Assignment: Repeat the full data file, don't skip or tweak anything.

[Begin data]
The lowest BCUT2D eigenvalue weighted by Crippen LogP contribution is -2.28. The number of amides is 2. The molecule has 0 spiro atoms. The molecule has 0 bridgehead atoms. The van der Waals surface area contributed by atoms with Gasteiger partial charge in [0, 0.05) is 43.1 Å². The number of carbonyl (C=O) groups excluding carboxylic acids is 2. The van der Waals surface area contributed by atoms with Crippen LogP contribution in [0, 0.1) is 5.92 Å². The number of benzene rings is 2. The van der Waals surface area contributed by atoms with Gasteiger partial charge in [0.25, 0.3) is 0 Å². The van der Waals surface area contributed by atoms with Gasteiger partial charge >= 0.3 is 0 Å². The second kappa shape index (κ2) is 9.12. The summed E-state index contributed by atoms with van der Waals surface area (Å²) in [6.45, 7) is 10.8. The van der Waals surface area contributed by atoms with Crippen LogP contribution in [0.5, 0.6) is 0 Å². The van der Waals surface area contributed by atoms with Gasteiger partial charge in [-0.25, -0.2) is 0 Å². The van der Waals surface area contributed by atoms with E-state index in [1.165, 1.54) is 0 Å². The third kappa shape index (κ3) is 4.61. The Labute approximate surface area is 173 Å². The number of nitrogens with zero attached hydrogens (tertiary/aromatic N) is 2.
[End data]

The lowest BCUT2D eigenvalue weighted by Crippen LogP contribution is -2.28. The number of amides is 2. The molecule has 0 spiro atoms. The molecule has 0 bridgehead atoms. The van der Waals surface area contributed by atoms with Gasteiger partial charge in [0, 0.05) is 43.1 Å². The number of carbonyl (C=O) groups excluding carboxylic acids is 2. The van der Waals surface area contributed by atoms with Crippen LogP contribution in [0, 0.1) is 5.92 Å². The number of benzene rings is 2. The van der Waals surface area contributed by atoms with Gasteiger partial charge in [0.25, 0.3) is 0 Å². The van der Waals surface area contributed by atoms with Gasteiger partial charge >= 0.3 is 0 Å². The second kappa shape index (κ2) is 9.12. The summed E-state index contributed by atoms with van der Waals surface area (Å²) in [6.45, 7) is 10.8. The van der Waals surface area contributed by atoms with Crippen LogP contribution in [0.5, 0.6) is 0 Å². The van der Waals surface area contributed by atoms with Gasteiger partial charge in [-0.25, -0.2) is 0 Å². The van der Waals surface area contributed by atoms with E-state index in [1.165, 1.54) is 0 Å². The third kappa shape index (κ3) is 4.61. The Labute approximate surface area is 173 Å². The number of nitrogens with zero attached hydrogens (tertiary/aromatic N) is 2.